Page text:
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[Guile-commits] 02/04: Update fluids / dynstate docs

From: Andy Wingo
Subject: [Guile-commits] 02/04: Update fluids / dynstate docs
Date: Tue, 6 Dec 2016 21:14:03 +0000 (UTC)

wingo pushed a commit to branch master
in repository guile.

commit 842ba2fe3329e19f28d0770cec2ff3616b1fa1da
Author: Andy Wingo <address@hidden>
Date:   Tue Dec 6 21:31:30 2016 +0100

    Update fluids / dynstate docs
    * doc/ref/api-control.texi (Fluids and Dynamic States): Update
 doc/ref/api-control.texi |   53 ++++++++++++++++++++++++++++++----------------
 1 file changed, 35 insertions(+), 18 deletions(-)

diff --git a/doc/ref/api-control.texi b/doc/ref/api-control.texi
index 8b20e3e..4fe7537 100644
--- a/doc/ref/api-control.texi
+++ b/doc/ref/api-control.texi
@@ -1665,26 +1665,36 @@ context is exited, whether normally or non-locally.
 @cindex fluids
-A @emph{fluid} is an object that can store one value per @emph{dynamic
-state}.  Each thread has a current dynamic state, and when accessing a
-fluid, this current dynamic state is used to provide the actual value.
-In this way, fluids can be used for thread local storage.  Additionally,
-the set of current fluid values can be captured by a dynamic state and
-reinstated in some other dynamic extent, possibly in another thread
-Fluids are a building block for implementing dynamically scoped
-variables.  Dynamically scoped variables are useful when you want to set
-a variable to a value during some dynamic extent in the execution of
-your program and have them revert to their original value when the
+A @emph{fluid} is a variable whose value is associated with the dynamic
+extent of a function call.  In the same way that an operating system
+runs a process with a given set of current input and output ports (or
+file descriptors), in Guile you can arrange to call a function while
+binding a fluid to a particular value.  That association between fluid
+and value will exist during the dynamic extent of the function call.
+Fluids are a therefore a building block for implementing dynamically
+scoped variables.  Dynamically scoped variables are useful when you want
+to set a variable to a value during some dynamic extent in the execution
+of your program and have them revert to their original value when the
 control flow is outside of this dynamic extent.  See the description of
address@hidden below for details.
address@hidden below for details.  This association between fluids,
+values, and dynamic extents is robust to multiple entries (as when a
+captured continuation is invoked more than once) and early exits (for
+example, when throwing exceptions).
 Guile uses fluids to implement parameters (@pxref{Parameters}).  Usually
 you just want to use parameters directly.  However it can be useful to
 know what a fluid is and how it works, so that's what this section is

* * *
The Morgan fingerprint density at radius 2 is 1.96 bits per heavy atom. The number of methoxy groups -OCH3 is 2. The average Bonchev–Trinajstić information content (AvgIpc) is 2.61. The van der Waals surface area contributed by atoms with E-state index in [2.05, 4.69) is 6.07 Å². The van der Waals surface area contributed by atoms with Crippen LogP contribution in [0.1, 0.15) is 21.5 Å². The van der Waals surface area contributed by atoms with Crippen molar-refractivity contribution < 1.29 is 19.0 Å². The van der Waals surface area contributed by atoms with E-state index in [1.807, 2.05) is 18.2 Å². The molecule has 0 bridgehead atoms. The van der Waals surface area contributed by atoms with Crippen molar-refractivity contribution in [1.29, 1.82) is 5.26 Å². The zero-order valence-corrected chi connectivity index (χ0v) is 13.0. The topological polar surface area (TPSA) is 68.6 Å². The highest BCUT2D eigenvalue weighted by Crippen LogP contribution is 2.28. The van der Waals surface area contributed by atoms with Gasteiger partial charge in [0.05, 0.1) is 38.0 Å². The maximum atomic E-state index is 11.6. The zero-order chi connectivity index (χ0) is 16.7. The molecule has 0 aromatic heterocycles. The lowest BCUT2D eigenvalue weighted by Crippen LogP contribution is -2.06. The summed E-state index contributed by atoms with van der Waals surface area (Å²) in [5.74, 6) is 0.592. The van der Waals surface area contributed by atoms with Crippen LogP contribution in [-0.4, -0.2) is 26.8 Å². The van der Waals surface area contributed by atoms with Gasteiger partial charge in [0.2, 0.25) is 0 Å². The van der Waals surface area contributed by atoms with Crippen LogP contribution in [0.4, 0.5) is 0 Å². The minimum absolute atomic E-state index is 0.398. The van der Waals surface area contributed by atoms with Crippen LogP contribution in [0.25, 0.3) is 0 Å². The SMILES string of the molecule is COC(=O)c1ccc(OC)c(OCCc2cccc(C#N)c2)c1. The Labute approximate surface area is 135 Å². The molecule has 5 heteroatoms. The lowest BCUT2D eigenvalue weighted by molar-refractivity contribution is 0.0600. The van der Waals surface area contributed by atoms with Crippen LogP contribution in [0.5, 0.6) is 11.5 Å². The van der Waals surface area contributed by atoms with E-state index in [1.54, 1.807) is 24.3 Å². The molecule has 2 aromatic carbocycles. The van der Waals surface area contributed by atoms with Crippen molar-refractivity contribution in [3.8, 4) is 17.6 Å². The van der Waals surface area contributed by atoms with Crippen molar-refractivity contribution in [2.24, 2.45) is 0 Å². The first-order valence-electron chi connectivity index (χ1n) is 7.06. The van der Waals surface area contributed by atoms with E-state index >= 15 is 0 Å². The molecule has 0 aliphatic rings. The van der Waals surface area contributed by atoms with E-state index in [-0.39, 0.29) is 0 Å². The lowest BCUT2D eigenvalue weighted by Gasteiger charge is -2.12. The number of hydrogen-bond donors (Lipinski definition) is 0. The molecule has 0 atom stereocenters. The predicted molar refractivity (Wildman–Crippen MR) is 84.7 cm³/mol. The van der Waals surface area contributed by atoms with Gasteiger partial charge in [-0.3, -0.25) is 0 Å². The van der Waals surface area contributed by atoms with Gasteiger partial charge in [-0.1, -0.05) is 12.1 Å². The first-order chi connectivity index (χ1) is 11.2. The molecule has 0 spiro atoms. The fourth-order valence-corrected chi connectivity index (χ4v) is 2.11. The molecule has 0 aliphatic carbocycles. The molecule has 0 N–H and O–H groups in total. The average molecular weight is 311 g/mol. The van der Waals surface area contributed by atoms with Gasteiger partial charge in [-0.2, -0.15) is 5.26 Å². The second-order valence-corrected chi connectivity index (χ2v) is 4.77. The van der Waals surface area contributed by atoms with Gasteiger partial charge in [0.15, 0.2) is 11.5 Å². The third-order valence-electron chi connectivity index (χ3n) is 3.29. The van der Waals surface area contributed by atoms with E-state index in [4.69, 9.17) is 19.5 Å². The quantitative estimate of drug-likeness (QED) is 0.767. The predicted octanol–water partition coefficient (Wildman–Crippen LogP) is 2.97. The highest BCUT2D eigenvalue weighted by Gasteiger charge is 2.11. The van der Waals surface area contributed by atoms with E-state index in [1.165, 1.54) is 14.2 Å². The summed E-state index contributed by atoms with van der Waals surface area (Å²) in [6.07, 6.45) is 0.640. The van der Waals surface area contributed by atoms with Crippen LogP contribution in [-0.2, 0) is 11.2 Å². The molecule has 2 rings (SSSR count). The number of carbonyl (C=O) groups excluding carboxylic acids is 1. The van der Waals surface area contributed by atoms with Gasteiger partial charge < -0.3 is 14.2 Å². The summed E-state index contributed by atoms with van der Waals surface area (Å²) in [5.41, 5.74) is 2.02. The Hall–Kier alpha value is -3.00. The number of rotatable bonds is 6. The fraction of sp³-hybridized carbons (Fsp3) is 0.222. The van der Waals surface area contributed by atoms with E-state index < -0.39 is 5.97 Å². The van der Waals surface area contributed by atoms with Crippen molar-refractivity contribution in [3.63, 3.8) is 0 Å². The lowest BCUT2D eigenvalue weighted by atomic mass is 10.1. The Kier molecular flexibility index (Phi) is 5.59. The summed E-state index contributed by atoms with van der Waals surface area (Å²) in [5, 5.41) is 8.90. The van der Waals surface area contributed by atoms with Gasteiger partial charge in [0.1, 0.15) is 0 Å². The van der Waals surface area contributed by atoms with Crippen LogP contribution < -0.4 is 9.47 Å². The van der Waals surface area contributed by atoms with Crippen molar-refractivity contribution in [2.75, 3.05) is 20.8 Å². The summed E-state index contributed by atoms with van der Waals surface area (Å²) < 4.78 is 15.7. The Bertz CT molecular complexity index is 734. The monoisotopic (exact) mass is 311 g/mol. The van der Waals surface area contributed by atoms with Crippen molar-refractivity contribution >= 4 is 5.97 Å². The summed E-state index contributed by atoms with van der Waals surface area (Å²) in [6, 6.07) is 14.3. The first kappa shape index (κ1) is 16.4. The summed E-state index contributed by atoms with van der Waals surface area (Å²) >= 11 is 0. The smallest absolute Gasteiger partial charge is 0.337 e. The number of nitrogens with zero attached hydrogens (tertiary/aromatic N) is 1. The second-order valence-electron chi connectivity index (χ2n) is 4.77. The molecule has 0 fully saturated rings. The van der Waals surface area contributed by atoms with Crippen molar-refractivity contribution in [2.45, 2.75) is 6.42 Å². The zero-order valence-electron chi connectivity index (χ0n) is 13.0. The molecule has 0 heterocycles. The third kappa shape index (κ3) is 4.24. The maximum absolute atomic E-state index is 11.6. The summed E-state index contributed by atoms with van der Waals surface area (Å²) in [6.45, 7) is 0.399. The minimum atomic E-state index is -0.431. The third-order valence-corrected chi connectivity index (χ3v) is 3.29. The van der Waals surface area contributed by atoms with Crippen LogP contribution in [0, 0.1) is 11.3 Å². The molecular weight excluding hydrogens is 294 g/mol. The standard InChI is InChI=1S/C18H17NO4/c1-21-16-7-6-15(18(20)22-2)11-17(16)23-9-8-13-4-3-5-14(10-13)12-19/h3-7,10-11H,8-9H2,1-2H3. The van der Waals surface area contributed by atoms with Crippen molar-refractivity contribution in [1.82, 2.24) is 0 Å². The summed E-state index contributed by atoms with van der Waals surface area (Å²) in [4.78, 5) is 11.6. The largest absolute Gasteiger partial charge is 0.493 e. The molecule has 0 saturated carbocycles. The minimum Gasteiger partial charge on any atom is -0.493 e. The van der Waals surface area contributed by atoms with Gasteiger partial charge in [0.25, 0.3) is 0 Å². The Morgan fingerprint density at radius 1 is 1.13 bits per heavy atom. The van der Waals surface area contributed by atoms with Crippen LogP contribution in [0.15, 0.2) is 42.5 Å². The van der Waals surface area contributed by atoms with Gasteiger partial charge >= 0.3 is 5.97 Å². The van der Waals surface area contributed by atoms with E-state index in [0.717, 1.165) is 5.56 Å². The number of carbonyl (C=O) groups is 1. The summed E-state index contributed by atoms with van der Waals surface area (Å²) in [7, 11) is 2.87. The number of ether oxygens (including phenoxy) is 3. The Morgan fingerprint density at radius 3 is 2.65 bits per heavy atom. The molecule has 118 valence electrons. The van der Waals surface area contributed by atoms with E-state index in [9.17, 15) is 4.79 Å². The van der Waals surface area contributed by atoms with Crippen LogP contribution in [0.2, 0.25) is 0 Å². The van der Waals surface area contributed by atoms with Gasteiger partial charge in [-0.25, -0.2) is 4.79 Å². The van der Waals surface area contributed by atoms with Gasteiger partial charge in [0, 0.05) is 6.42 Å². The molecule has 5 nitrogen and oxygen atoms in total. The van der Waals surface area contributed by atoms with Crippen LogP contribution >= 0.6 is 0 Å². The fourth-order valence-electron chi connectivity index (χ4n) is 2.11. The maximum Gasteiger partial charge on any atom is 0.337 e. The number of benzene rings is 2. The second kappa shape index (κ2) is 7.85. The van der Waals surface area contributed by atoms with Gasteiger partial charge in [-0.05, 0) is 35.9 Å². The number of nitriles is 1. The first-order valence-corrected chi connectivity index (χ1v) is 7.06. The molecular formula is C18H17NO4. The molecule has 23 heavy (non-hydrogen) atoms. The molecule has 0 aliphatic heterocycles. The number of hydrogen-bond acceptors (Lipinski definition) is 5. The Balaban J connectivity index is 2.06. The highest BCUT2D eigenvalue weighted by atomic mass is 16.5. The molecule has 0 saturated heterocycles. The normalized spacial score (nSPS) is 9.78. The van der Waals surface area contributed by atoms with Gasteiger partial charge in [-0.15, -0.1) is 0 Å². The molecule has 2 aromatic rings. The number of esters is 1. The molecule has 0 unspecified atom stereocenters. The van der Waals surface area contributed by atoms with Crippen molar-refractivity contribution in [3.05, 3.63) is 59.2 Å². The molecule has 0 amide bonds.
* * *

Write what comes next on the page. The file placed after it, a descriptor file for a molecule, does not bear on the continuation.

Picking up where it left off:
+The current set of fluid-value associations can be captured in a
address@hidden state} object.  A dynamic extent is simply that: a
+snapshot of the current fluid-value associations.  Guile users can
+capture the current dynamic state with @code{current-dynamic-state} and
+restore it later via @code{with-dynamic-state} or similar procedures.
+This facility is especially useful when implementing lightweight
+thread-like abstractions.
 New fluids are created with @code{make-fluid} and @code{fluid?} is
 used for testing whether an object is actually a fluid.  The values
 stored in a fluid can be accessed with @code{fluid-ref} and
@@ -1807,19 +1817,26 @@ dynamic state object.
 @deffn {Scheme Procedure} set-current-dynamic-state state
 @deffnx {C Function} scm_set_current_dynamic_state (state)
-Set the current dynamic state object to @var{state}
-and return the previous current dynamic state object.
+Restore the saved fluid-value associations from @var{state}, replacing
+the current fluid-value associations.  Return the current fluid-value
+associatoins as a dynamic state object, as in
 @end deffn
 @deffn {Scheme Procedure} with-dynamic-state state proc
 @deffnx {C Function} scm_with_dynamic_state (state, proc)
-Call @var{proc} while @var{state} is the current dynamic
-state object.
+Call @var{proc} while the fluid bindings from @var{state} have been made
+current, saving the current fluid bindings.  When control leaves the
+invocation of @var{proc}, restore the saved bindings, saving instead the
+fluid bindings from inside the call.  If control later re-enters
address@hidden, restore those saved bindings, saving the current bindings,
+and so on.
 @end deffn
 @deftypefn {C Procedure} void scm_dynwind_current_dynamic_state (SCM state)
 Set the current dynamic state to @var{state} for the current dynwind
+context.  Like @code{with-dynamic-state}, but in terms of Guile's
+``dynwind'' C API.
 @end deftypefn
 @deftypefn {C Procedure} {void *} scm_c_with_dynamic_state (SCM state, void 
*(*func)(void *), void *data)

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